Stardust – Neil Gaiman

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Stardust
“The tale started, as many tales have started, in Wall. Immediately to the east of Wall is a high grey rock wall, from which the town takes its name.”

A Victorian romance with a fantastical twist.

Stardust was Neil Gaiman’s third novel. Originally released by DC Comics as a form of picture book, it came out once a month as part of a booklet in 1997. Publishers encouraged Gaiman to rewrite it as an actual novel with fewer illustrations, and he published the final book two years later.

Matthew Vaughn adapted it into a film in 2007 with a variety of talented cast members. It differs vastly from the book and is a lot lighter and more family-friendly. Despite this, both the novel and the movie are loved by Stardust fans all over the world.


Summary

The story begins in 1839 as the Faerie Market rolls into the town of Wall, an event that only occurs once every nine years. Dunstan Thorn, a young and hopeless romantic, is immediately bewitched by an imprisoned woman. This chance meeting sets off a chain of events that neither of them could ever have prepared for. Eighteen years later, Dunstan’s son Tristran promises the most beautiful girl in town a fallen star in exchange for his greatest desire. From murderous witches, teleporting candles, lions and unicorns, pirate ships in the sky, and a topaz stone with the power to change the world, Tristran’s quickly realises that this will be no easy feat.



Commentary

Stardust is entertaining and witty and absolutely wonderful to read.

Praise

  • This is perhaps the most imaginative story that I have ever read. It has an incredibly simple plot, yet the magic and mysticism make it new and exciting. Gaiman manages to take overused clichés and alter them to suit this Victorian setting in order to make the most brilliant world imaginable.
  • Each character is unique. Everyone has different appearance’s and personalities, but they also have their own motives. It makes the novel intriguing and entertaining as everyone fights for their own benefit, and it isn’t until the very end that you realise how interconnected they all are.
  • It’s realistic. Or, well, at least as realistic as a fantasy faerie world can be. Not everyone wins, a lot of people get seriously hurt (i.e. murdered) and there isn’t a stereotypical ending where they all lived happily ever after. It’s realistic and satisfying and makes the novel more enjoyable.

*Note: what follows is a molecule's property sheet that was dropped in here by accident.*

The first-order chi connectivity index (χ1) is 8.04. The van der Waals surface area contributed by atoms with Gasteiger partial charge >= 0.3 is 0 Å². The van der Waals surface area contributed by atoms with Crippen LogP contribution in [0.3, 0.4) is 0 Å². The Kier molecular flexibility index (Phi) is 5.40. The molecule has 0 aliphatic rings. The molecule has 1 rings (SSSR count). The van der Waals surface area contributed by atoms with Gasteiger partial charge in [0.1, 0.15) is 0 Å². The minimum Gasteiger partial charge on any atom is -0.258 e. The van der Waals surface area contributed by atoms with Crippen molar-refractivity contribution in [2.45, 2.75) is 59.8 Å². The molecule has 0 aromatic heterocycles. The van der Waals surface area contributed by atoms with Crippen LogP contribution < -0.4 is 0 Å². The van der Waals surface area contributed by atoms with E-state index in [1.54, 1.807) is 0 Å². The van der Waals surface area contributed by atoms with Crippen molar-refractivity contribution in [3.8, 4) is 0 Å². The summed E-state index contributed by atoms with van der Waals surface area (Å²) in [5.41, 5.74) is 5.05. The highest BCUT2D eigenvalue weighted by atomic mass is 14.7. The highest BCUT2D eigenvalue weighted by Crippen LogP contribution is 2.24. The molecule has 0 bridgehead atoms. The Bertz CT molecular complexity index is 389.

Critique

  • Although this book is far from a fairytale, what with its graphic violence and twisted villains, it still has a fairytale-ish plot. As a result, the ending is quite predictable. From the very first moment you’re introduced to Tristran, you can see how it’s going to end.
  • At the risk of giving spoilers, I’ll keep this part short. Towards the end of the novel, something a-little-bit-surprising-but-kinda-predictable happens. Although that’s fine on its own, how Tristran reacts to it is not. He should be shocked, but instead, he’s annoyingly blasé about the whole thing.
  • Tristran himself isn’t the most likeable of protagonists. He kidnaps an injured girl to impress the ‘love of his life’ despite her having no interest in him at all. He objectifies a lot of the women he sees. And his feelings seem to change more than the wind. He’s misogynistic and flippant and this whole ‘boys will be boys attitude’ just doesn’t cut it in the 21st century.


Recommendations

Overall, I’d give Neil Gaiman’s Stardust a three out of five. It’s an imaginative if somewhat predictable tale of love, identity and power.

I’d recommend this novel to older children and teenagers, as it does have graphic and violent scenes. It’s an easy to read novel that can easily be finished in a few days.


3/5 Rating



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